I am convinced that, theoretically, Smokey's and Larry's can coexist. The greater Winchester-Decherd area is sizeable, and is growing all the time, and I think it can support two barbecue restaurants. And really, the two restaurants are quite different in execution. One is more of a grab-something-quick takeout place, and one is a place where you might want to go and stay awhile. Best of luck to both.
Smokey's Bar-B-Que - 836 Dinah Shore Blvd; Winchester, TN 37398;
17 February 2008
Right in the heart of the Hispanic district of Nolensville Rd in Nashville sits a small restaurant and market called Las Americas. While you will find dozens of Mexican restaurantes along Nolensville Rd, Las Americas sets itself apart by also offering traditional dishes from Mexico's neighbor to the south, El Salvador.
Most prominently featured is the pupusa, which is a round, flat cornmeal patty stuffed with one of several ingedients, including frijoles (refried beans), quesillo (a white Central American cheese), and chicharrón (pork rinds). The pupusas are hand made, stuffed and fried right in front of you while you wait.
The pupusas are a warm, satisfying treat - perfectly fried almost to a crisp on the outside and all gooey and bursting with savory flavor on the inside. I personally think the cheese and/or pork works better as a filling than the beans. The cheese melts so perfectly and the pork rinds - just crunchy enough - are a nice textural complement to the rest of the pupusa.
While the pupusas are a traditioal favorite at Las Americas, this little known place has garnered a reputation for also having one hell of a burrito. My friend Kramer introduced me to these gargantuan gems. He often recalls the day when these burritos were just $2.49. Now a days the burrito will run you $3.99 (still one heck of a bargain).
I had often wondered how much one of these burritos weighs, so I threw it on the scale. It was a whopping 1.5 lbs.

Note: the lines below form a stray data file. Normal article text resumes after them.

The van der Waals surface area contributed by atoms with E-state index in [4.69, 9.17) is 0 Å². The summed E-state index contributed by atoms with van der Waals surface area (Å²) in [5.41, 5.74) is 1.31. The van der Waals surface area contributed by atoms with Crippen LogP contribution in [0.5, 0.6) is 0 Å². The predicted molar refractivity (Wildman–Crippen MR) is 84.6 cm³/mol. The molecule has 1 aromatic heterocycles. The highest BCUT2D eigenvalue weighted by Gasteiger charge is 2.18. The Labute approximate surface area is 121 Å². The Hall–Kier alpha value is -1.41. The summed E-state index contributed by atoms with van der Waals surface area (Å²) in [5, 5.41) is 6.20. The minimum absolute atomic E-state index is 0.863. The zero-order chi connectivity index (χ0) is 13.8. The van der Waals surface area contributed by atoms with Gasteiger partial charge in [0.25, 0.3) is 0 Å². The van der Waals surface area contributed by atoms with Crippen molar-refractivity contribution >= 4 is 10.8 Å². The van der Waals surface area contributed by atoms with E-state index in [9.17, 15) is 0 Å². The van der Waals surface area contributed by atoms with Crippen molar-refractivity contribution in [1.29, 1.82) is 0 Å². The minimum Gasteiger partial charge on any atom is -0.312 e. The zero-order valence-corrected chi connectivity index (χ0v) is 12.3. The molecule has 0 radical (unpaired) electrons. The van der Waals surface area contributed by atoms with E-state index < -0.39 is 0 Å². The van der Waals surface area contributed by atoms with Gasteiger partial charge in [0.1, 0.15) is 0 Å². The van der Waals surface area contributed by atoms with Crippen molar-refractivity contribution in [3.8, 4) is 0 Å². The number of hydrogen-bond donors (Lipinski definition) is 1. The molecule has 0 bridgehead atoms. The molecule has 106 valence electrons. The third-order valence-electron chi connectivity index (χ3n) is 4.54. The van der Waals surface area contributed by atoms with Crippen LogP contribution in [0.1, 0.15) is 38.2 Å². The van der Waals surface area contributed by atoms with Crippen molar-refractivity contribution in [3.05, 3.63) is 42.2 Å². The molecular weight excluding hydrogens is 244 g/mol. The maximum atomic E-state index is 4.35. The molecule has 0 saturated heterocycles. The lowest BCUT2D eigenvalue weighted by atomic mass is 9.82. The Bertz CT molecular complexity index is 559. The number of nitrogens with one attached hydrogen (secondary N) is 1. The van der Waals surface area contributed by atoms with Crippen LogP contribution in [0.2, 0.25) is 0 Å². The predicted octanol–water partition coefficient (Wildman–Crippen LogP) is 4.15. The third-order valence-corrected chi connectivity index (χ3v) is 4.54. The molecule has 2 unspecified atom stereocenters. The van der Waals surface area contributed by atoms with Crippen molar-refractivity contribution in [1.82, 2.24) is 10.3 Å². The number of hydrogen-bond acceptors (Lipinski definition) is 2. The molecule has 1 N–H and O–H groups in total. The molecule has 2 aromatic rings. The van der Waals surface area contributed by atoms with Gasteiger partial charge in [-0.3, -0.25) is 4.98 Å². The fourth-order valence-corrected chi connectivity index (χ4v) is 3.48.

This burrito is absolutely the best in Nashville. It comes with your choice of beef or chicken, and always with a big helping of cilantro and onions on the side. The tortilla is so soft that it almost melts in your mouth. As you can tell by the weight of the thing, it is loaded with chicken, beans, and other goodness. If you haven't ventured over to this local hot spot, I highly recommend it.
First off, we cooked a 2 lb country sausage (sorry no after pic):
Cooked a little brisket flat (unfortunately I still can't get a whole brisket):
Saturday ribs were served:
16 February 2008
pronounced yoo 'lie kuh
I am asked "Where did the name Ulika come from?" or "What does Ulika mean?" fairly regularly. Just as regularly, I hear the name mispronounced. When we took 8th place in chicken at the Nashville competition, the lady announcing the awards called us You-Lick-Uhh. Everyone got a nice little laugh, but we were the ones really laughing. For some reason, we had a feeling that day that we were going to get a call...and that the person doing the awards would jack up our name.
The name was inspired by the U-LI-KA Paramount Cleaners in Knoxville. I would always drive by the location on North Broadway as I headed to team member Peter Swanson's house. There was just something about the U-LI-KA Cleaners that was always funny to me. This place was next to a crack house hotel and was a shady establishment at best. For whatever reason, the name just stuck with me and I have been using it ever since.